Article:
Frank L. Beier Radio v. Black Gold Marine

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449 So. 2d 1014 (1984)


No. 83-C-2141.

Supreme Court of Louisiana.

April 2, 1984.

Mitchell J. Hoffman, Ann Wise, McCloskey, Dennery, Page & Hennesy, New Orleans, for defendant-applicant.

P. Keith Daigle, Halpern, Holden & Daigle, Metairie, for plaintiff-respondent.

CALOGERO, Justice.

The issue in this case concerns the awarding of attorney fees under La.R.S. 9:2781, the statute which provides for reasonable attorney fees attending the prosecution and collection of an amount due on an open account. The district court had awarded the plaintiff 30% attorney fees in contract. The appellate court found no attorney fees owed by contract, but affirmed the 30% attorney fees award on an open account collection pursuant to La.R.S. 9:2781. We granted the defendant's writ application to review that award by the appellate court. Upon review, and for the following reasons, we reverse the award of attorney fees in this case.

This question of the awarding of statutory attorney fees under La.R.S. 9:2781 arises under the following circumstances. Plaintiff Frank L. Beier Radio, Inc. (Beier Radio) sued the defendant Black Gold Marine, *1015 Inc. (Black Gold) for payment of an amount owed them on an open account for services and alterations to radios on Black Gold vessels, seeking judgment for the amount due, contractual interest, contractual attorney fees, or alternatively, simply reasonable attorney fees. Black Gold responded with a denial that the work had been performed satisfactorily, protested that a lesser sum was due, and contended that no interest or attorney fee was due and owing. The trial judge awarded judgment to Beier Radio, in the amount of $21,361.11, consisting of $18,391.00 principal due on eighteen invoices and, based on written terms appearing on those invoices, $2,970.11 in interest plus 30% in attorney fees. The Court of Appeal affirmed the judgment of $18,391.00, reversed the $2,970.11 interest award, finding no consent thereto by the parties, but maintained the award of 30% attorney fees, as reasonable (under La.R.S. 9:2781) "in consideration of the particular ability of a trial judge to evaluate the work done, the results reached, skill of the attorney, etc." 437 So. 2d 1196 at 1200 (La.1983).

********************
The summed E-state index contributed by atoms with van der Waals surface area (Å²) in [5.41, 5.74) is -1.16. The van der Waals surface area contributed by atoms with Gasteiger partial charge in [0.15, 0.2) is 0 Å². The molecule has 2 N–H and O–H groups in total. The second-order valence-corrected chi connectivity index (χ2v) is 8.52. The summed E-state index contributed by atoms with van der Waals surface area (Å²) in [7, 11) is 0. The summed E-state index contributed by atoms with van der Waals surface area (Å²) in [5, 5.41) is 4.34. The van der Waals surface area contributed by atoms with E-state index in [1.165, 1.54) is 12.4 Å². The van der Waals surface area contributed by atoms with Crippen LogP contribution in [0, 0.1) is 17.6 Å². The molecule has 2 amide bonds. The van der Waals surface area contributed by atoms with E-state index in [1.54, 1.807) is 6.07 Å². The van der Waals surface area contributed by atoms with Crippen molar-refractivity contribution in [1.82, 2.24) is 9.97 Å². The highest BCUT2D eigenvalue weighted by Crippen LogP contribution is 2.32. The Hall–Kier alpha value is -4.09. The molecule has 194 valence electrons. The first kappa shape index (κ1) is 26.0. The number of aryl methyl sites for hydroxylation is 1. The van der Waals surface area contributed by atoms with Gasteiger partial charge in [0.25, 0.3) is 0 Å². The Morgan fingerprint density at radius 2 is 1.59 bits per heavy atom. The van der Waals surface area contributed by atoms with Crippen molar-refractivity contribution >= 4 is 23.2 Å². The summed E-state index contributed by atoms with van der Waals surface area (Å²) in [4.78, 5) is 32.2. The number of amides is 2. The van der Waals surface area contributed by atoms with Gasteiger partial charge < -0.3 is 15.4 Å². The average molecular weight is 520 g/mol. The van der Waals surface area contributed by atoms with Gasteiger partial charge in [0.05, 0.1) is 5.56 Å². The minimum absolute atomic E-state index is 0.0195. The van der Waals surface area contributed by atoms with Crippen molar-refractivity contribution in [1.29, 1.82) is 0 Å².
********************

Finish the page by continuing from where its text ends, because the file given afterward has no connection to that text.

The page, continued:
La.R.S. 9:2781, the statutory provision which allows reasonable attorney fees to be assessed in a suit on an open account, reads in pertinent part:

A. When any person fails to pay an open account within thirty days after receipt of written demand therefor correctly setting forth the amount owed and a copy of the invoices in support thereof, that person shall be liable for reasonable attorney fees for the prosecution and collection of such claim when judgment on the claim is rendered in favor of the claimant. (Emphasis provided)